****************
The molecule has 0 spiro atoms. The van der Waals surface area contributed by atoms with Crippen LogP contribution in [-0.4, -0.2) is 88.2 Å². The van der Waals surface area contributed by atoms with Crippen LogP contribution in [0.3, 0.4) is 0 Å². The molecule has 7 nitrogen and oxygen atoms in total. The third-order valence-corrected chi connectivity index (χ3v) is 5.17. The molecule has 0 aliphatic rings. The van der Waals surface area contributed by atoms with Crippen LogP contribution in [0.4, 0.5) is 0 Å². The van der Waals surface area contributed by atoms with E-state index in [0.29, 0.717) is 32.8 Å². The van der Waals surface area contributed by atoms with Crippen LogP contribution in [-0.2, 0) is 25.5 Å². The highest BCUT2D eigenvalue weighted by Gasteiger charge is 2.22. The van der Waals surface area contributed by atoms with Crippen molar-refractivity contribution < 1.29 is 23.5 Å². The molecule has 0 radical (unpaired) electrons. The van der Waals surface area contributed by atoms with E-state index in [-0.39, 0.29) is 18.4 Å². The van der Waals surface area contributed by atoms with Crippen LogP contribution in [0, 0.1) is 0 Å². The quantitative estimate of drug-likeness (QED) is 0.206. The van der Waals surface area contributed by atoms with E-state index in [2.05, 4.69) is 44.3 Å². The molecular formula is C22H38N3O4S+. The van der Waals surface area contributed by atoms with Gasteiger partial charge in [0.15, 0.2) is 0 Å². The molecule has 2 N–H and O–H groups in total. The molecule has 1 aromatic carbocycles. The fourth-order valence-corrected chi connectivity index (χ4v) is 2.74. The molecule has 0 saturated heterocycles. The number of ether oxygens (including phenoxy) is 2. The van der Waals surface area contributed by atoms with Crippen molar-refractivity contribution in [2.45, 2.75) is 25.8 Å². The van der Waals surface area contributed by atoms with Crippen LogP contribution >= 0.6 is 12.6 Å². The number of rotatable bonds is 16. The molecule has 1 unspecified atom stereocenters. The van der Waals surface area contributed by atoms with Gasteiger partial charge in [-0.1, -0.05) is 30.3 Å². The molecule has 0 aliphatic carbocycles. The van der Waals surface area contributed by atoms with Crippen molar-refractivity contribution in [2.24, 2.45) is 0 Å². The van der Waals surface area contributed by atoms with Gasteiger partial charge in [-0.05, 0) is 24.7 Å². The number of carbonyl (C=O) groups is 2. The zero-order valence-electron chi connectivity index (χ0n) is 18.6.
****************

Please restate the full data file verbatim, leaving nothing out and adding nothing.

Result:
The molecule has 0 spiro atoms. The van der Waals surface area contributed by atoms with Crippen LogP contribution in [-0.4, -0.2) is 88.2 Å². The van der Waals surface area contributed by atoms with Crippen LogP contribution in [0.3, 0.4) is 0 Å². The molecule has 7 nitrogen and oxygen atoms in total. The third-order valence-corrected chi connectivity index (χ3v) is 5.17. The molecule has 0 aliphatic rings. The van der Waals surface area contributed by atoms with Crippen LogP contribution in [0.4, 0.5) is 0 Å². The van der Waals surface area contributed by atoms with E-state index in [0.29, 0.717) is 32.8 Å². The van der Waals surface area contributed by atoms with Crippen LogP contribution in [-0.2, 0) is 25.5 Å². The highest BCUT2D eigenvalue weighted by Gasteiger charge is 2.22. The van der Waals surface area contributed by atoms with Crippen molar-refractivity contribution < 1.29 is 23.5 Å². The molecule has 0 radical (unpaired) electrons. The van der Waals surface area contributed by atoms with E-state index in [-0.39, 0.29) is 18.4 Å². The van der Waals surface area contributed by atoms with Crippen LogP contribution in [0, 0.1) is 0 Å². The quantitative estimate of drug-likeness (QED) is 0.206. The van der Waals surface area contributed by atoms with E-state index in [2.05, 4.69) is 44.3 Å². The molecular formula is C22H38N3O4S+. The van der Waals surface area contributed by atoms with Gasteiger partial charge in [0.15, 0.2) is 0 Å². The molecule has 2 N–H and O–H groups in total. The molecule has 1 aromatic carbocycles. The fourth-order valence-corrected chi connectivity index (χ4v) is 2.74. The molecule has 0 saturated heterocycles. The number of ether oxygens (including phenoxy) is 2. The van der Waals surface area contributed by atoms with Crippen molar-refractivity contribution in [2.45, 2.75) is 25.8 Å². The van der Waals surface area contributed by atoms with Crippen LogP contribution >= 0.6 is 12.6 Å². The number of rotatable bonds is 16. The molecule has 1 unspecified atom stereocenters. The van der Waals surface area contributed by atoms with Gasteiger partial charge in [-0.1, -0.05) is 30.3 Å². The molecule has 0 aliphatic carbocycles. The van der Waals surface area contributed by atoms with Crippen molar-refractivity contribution in [2.24, 2.45) is 0 Å². The van der Waals surface area contributed by atoms with Gasteiger partial charge in [-0.05, 0) is 24.7 Å². The number of carbonyl (C=O) groups is 2. The zero-order valence-electron chi connectivity index (χ0n) is 18.6.